Series: Stand-alone Sermons
The Great Reversal: How the Resurrection of Jesus Christ Changed Everything!
- Apr 08, 2012
- Mark Vroegop
- 1 Corinthians 15:21-22
The Great Reversal: How the Resurrection of Jesus Christ Changed Everything!
1 Corinthians 15:21-22
21 For as by a man came death, by a man has come also the resurrection of the dead. 22 For as in Adam all die, so also in Christ shall all be made alive (1 Corinthians 15:21-22)
The most famous cemetery in the United States is Arlington National Cemetery. The simple white stone markers of over 285,000 people, the rolling hills, and the numerous and famous monuments make Arlington a very special and sacred place.
But do you know how Arlington came to be the famous resting place for so many heroes in our country? Recently I was watching a documentary on the Civil War, and I learned that when there were too many dead bodies in Washington D.C., the Union commanders decided to confiscate a nearby property and use it as their new burial ground. However, the choice of this property had a significant back-story: It was the family property of Robert E. Lee, the famous Confederate general. So it was chosen not only for its prime location, but also because burying Union soldiers in Mrs. Lee’s rose garden made a bit of a statement.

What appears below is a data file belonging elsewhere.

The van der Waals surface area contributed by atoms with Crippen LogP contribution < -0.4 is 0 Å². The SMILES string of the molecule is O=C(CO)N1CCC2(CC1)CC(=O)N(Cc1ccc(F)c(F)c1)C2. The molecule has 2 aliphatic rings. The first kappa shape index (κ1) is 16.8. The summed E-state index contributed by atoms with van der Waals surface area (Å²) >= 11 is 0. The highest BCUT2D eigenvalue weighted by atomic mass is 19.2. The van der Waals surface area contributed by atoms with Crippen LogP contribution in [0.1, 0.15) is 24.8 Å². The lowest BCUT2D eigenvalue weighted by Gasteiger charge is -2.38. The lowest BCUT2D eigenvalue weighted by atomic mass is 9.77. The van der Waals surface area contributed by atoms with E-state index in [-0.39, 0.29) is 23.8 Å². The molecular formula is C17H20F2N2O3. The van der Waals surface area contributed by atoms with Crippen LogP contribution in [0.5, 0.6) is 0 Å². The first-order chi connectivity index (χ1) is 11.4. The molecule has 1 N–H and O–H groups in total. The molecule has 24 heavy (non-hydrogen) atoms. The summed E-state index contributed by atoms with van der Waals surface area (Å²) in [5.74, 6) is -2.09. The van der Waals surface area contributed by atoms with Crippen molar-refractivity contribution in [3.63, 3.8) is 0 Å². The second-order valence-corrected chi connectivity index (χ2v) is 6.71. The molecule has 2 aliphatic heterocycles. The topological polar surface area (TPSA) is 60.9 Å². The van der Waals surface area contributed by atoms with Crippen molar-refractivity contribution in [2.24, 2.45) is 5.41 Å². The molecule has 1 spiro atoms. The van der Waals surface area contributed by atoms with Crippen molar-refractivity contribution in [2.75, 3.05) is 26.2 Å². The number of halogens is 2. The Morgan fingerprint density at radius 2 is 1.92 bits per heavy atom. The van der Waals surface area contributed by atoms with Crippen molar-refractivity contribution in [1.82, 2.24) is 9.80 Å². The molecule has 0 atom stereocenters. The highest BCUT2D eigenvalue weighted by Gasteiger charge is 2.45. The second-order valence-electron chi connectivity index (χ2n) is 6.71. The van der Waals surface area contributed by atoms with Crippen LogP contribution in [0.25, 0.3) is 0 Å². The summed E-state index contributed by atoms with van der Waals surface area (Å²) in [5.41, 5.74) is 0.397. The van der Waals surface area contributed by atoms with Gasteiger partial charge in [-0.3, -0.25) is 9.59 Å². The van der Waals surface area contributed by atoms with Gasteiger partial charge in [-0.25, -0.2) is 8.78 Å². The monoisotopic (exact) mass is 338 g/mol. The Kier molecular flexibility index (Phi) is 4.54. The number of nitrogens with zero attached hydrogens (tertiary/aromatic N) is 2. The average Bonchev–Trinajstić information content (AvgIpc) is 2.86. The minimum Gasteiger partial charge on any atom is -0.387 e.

I found that to be a fascinating aspect of the story of the Civil War and our national cemetery. Knowing the “back-story” helps us understand things in new ways.
Today I’d like to talk with you about the “back-story” of Easter, probably the most significant Sunday that the church celebrates each year. It seems to be the one Sunday when churches are full and energy is high. But why? What is the back- story of Easter? What is so significant about this day?
The text that I just read is very brief, but it gives us a very important – an eternally important – truth about what lies beneath Easter. It tells us the story behind the story when it comes to Easter.
What this text is saying
We are only looking at two verses of a large and important letter that the apostle Paul wrote to a church in the city of Corinth, a thriving metropolitan, sea-port city on a major highway that connected the Roman world to Athens. Paul wrote this letter to an established body of believers, a church that had been planted during Paul’s second missionary journey and one that he had personally pastored (see Acts 18).